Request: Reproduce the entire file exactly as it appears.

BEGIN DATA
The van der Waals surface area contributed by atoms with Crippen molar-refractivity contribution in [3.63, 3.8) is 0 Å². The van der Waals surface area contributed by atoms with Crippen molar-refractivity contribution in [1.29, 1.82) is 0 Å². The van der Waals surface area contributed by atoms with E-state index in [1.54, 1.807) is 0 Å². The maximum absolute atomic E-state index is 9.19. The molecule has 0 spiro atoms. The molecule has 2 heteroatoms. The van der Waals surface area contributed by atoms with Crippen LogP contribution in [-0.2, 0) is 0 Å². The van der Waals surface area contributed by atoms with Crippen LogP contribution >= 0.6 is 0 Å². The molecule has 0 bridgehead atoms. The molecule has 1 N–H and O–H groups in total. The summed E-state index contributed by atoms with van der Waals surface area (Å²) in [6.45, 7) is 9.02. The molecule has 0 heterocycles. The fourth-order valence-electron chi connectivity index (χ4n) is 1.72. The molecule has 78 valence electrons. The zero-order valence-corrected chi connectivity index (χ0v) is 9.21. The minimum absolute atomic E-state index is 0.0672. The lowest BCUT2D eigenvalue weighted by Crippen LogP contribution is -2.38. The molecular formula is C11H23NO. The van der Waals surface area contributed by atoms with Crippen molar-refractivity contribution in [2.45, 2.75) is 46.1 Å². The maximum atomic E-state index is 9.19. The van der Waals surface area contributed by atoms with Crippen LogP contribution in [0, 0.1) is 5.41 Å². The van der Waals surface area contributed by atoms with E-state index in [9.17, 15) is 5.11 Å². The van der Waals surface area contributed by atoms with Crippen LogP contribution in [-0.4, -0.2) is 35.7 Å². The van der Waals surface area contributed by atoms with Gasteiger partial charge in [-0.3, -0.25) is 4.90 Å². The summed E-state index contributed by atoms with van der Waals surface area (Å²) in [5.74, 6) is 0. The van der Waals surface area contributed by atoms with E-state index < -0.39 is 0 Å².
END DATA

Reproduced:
The van der Waals surface area contributed by atoms with Crippen molar-refractivity contribution in [3.63, 3.8) is 0 Å². The van der Waals surface area contributed by atoms with Crippen molar-refractivity contribution in [1.29, 1.82) is 0 Å². The van der Waals surface area contributed by atoms with E-state index in [1.54, 1.807) is 0 Å². The maximum absolute atomic E-state index is 9.19. The molecule has 0 spiro atoms. The molecule has 2 heteroatoms. The van der Waals surface area contributed by atoms with Crippen LogP contribution in [-0.2, 0) is 0 Å². The van der Waals surface area contributed by atoms with Crippen LogP contribution >= 0.6 is 0 Å². The molecule has 0 bridgehead atoms. The molecule has 1 N–H and O–H groups in total. The summed E-state index contributed by atoms with van der Waals surface area (Å²) in [6.45, 7) is 9.02. The molecule has 0 heterocycles. The fourth-order valence-electron chi connectivity index (χ4n) is 1.72. The molecule has 78 valence electrons. The zero-order valence-corrected chi connectivity index (χ0v) is 9.21. The minimum absolute atomic E-state index is 0.0672. The lowest BCUT2D eigenvalue weighted by Crippen LogP contribution is -2.38. The molecular formula is C11H23NO. The van der Waals surface area contributed by atoms with Crippen molar-refractivity contribution in [2.45, 2.75) is 46.1 Å². The maximum atomic E-state index is 9.19. The van der Waals surface area contributed by atoms with Crippen LogP contribution in [0, 0.1) is 5.41 Å². The van der Waals surface area contributed by atoms with E-state index in [9.17, 15) is 5.11 Å². The van der Waals surface area contributed by atoms with Crippen LogP contribution in [-0.4, -0.2) is 35.7 Å². The van der Waals surface area contributed by atoms with Gasteiger partial charge in [-0.3, -0.25) is 4.90 Å². The summed E-state index contributed by atoms with van der Waals surface area (Å²) in [5.74, 6) is 0. The van der Waals surface area contributed by atoms with E-state index < -0.39 is 0 Å².